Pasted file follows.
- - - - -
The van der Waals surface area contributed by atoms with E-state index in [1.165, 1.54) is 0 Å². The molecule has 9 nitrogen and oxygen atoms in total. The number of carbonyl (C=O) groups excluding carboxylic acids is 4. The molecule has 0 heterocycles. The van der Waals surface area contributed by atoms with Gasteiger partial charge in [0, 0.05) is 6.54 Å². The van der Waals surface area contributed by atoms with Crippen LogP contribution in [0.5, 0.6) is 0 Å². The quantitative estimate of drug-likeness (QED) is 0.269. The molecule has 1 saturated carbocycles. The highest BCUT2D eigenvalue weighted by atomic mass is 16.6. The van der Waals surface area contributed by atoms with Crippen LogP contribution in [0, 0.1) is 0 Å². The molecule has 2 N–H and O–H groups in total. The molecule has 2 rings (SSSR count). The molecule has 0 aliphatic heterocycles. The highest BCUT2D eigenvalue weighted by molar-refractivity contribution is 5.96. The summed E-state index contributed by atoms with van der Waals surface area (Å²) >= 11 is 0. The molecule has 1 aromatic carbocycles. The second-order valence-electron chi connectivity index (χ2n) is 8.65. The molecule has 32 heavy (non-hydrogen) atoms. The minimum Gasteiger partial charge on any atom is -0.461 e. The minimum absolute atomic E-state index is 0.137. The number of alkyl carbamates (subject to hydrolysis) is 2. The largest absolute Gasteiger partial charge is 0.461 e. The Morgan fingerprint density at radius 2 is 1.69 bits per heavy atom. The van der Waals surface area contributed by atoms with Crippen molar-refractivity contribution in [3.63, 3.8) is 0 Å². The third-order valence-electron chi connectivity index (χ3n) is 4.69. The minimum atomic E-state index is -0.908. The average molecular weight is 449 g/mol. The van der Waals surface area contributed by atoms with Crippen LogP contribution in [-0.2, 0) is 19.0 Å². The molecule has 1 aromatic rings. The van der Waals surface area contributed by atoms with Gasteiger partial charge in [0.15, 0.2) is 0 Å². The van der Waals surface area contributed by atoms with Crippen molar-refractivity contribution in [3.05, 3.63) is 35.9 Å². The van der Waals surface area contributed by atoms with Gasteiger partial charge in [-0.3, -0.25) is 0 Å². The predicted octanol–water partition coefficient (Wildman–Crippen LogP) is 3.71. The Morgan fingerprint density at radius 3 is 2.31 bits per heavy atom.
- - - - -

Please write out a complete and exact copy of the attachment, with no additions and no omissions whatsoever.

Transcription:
The van der Waals surface area contributed by atoms with E-state index in [1.165, 1.54) is 0 Å². The molecule has 9 nitrogen and oxygen atoms in total. The number of carbonyl (C=O) groups excluding carboxylic acids is 4. The molecule has 0 heterocycles. The van der Waals surface area contributed by atoms with Gasteiger partial charge in [0, 0.05) is 6.54 Å². The van der Waals surface area contributed by atoms with Crippen LogP contribution in [0.5, 0.6) is 0 Å². The quantitative estimate of drug-likeness (QED) is 0.269. The molecule has 1 saturated carbocycles. The highest BCUT2D eigenvalue weighted by atomic mass is 16.6. The van der Waals surface area contributed by atoms with Crippen LogP contribution in [0, 0.1) is 0 Å². The molecule has 2 N–H and O–H groups in total. The molecule has 2 rings (SSSR count). The molecule has 0 aliphatic heterocycles. The highest BCUT2D eigenvalue weighted by molar-refractivity contribution is 5.96. The summed E-state index contributed by atoms with van der Waals surface area (Å²) >= 11 is 0. The molecule has 1 aromatic carbocycles. The second-order valence-electron chi connectivity index (χ2n) is 8.65. The molecule has 32 heavy (non-hydrogen) atoms. The minimum Gasteiger partial charge on any atom is -0.461 e. The minimum absolute atomic E-state index is 0.137. The number of alkyl carbamates (subject to hydrolysis) is 2. The largest absolute Gasteiger partial charge is 0.461 e. The Morgan fingerprint density at radius 2 is 1.69 bits per heavy atom. The van der Waals surface area contributed by atoms with Crippen molar-refractivity contribution in [3.63, 3.8) is 0 Å². The third-order valence-electron chi connectivity index (χ3n) is 4.69. The minimum atomic E-state index is -0.908. The average molecular weight is 449 g/mol. The van der Waals surface area contributed by atoms with Crippen LogP contribution in [-0.2, 0) is 19.0 Å². The molecule has 1 aromatic rings. The van der Waals surface area contributed by atoms with Gasteiger partial charge in [0.15, 0.2) is 0 Å². The van der Waals surface area contributed by atoms with Crippen molar-refractivity contribution in [3.05, 3.63) is 35.9 Å². The van der Waals surface area contributed by atoms with Gasteiger partial charge in [-0.3, -0.25) is 0 Å². The predicted octanol–water partition coefficient (Wildman–Crippen LogP) is 3.71. The Morgan fingerprint density at radius 3 is 2.31 bits per heavy atom.